I spent about $250 building this beautiful designer table! It is solid wood, super sturdy and the perfect size to comfortably seat 6.
I'm sharing in this post free plans with step by step instructions, shopping and cut list and video tutorial.
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- 8 - 1x6 boards, 10 feet long
- 2 - 1x8 boards, 10 feet long
- 5 - 1x3 @ 8 feet long
- 125 - 1-1/4" pocket hole screws
- 1-1/4" brad nails
- wood glue
I used kiln dried spruce for all of my boards. You can use pine whitewood boards, make sure they are kiln dried.
IMPORTANT: Bring your boards into a dry, humidity controlled environment for a few days before beginning to build.
- 8 - 1x6 @ 77" long - tabletop boards
- 8 - 1x6 @ 29-1/4" long - legs
- 8 - 1x8 @ 29-1/2" long - legs
- 2 - 1x3 @ 76" long - longest point measurement, both ends cut at 45 degree bevel, ends NOT parallel - apron sides
- 2 - 1x3 @ ABOUT 43-1/2" long - Measure and cut to fit - longest point measurement, both ends cut at 45 degree bevel, ends NOT parallel - apron ends - this length will change if tabletop boards are ripped down
- 2 - 1x3 @ 74-1/2" long - inner supports
- 4 - 1x3 @ 14" - leg supports
For a smooth tabletop and hidden seams on legs, rip the 1x8 and 1x6 boards edges down on both sides to create a square edge using a table saw. I took 1/8" off each side. Make sure the final rip widths are consistent.
I also ripped my 1x3 apron boards out of 1x6s, so the edges were square.
Start by drilling 3/4" pocket holes in 7 of the 8 tabletop boards, spaced along one long edge about 8-10 apart, drilling pocket holes on the less favorable side of the wood.
Attach together with 1-1/4" pocket hole screws, using a flat surface and clamp to make sure the tabletop boards are joined perfectly.
Keep boards flush to one end, leave discrepancies on cut lengths all on the other end.
ALTERNATIVE METHOD: If you don't have a clamp table, you can build upright like I did in this video.
CUT THE END WITH DISCREPANCIES: Once the tabletop has been built, measure 76" from the straight end and cut the tabletop end down to 76". This is done in the video.
The aprons are made out of 1x3s, with the ends mitered to 45 degrees.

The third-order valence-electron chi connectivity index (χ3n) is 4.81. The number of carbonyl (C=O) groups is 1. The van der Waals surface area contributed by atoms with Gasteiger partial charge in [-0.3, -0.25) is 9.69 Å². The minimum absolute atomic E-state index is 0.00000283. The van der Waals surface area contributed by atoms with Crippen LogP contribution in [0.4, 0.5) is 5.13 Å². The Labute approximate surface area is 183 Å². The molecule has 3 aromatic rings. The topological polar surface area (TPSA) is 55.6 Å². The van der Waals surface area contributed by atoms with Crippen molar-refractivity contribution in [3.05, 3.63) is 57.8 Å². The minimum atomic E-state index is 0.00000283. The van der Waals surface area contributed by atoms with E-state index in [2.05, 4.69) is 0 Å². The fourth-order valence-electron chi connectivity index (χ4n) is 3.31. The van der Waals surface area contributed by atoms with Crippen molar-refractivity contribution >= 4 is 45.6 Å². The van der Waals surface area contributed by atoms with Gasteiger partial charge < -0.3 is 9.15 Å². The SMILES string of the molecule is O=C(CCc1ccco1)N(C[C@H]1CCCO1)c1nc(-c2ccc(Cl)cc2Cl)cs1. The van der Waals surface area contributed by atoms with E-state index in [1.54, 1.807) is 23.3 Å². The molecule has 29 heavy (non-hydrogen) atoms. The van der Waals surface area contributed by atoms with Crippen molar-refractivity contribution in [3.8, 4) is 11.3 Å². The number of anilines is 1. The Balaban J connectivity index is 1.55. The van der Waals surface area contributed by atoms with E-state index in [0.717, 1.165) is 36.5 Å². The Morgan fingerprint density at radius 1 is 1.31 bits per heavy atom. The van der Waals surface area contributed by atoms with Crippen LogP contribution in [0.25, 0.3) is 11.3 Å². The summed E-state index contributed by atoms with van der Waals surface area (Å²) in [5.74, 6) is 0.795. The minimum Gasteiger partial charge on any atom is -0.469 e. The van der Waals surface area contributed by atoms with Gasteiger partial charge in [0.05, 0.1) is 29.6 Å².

Start with the long side aprons first, cut to match the tabletop length at longest point, beveled in at 45 degrees.
Attach with 3/4" pocket holes and 1-1/4" pocket hole screws.
Then measure the shorter aprons and cut. Fit first. Then attach with pocket holes.
NOTE: You can attach the corners together with glue and 1-1/4" brad nails. I opted to not attach 1x3s together at corners, in case my tabletop boards expanded or contracted.
Build the legs with 1-1/4" brad nails and wood glue.
Alternative method - if you don't want any nail holes on the outsides of the legs, first attach the 1x6s to on of the 1x8s using 3/4" pocket holes and 1-1/4" pocket hole screws on the insides. Then attach the remaining 1x8 with 1-1/4" brad nails and glue. When you assemble the table, leave the side with the nail holes to the inside of the table.
TIP: At this point, I decided to finish the entire tabletop and all the legs.
Leg Supports and Assembly
Position the legs inside the table. You can attach now if you are ready for final assembly.
Position the long leg support pieces inside the table, flush to the legs, and attach with 3/4" pocket holes and 1-1/4" pocket hole screws to the underside of the tabletop and to the end aprons.
On final assembly, attach the legs to the inside support as well.
After the wood filler dried, I sanded well, using 120 grit sandpaper, working in the direction of the wood grain with a power sander. I sanded smooth the top, and the leg seams.
I removed all sanding residue with a vacuum and then wiped with a damp lint free cloth.
I stained "golden oak" in a gel stain, working in the direction of the wood grain. I let that dry overnight.
I applied a whitewash of about 1 part paint to 2 parts water, over the stain wiping off excess, to create the muted affect.
On the tabletop, I applied polyurethane.
After dry, I ligthtly sanded top with 220 grit sandpaper for smooth finish.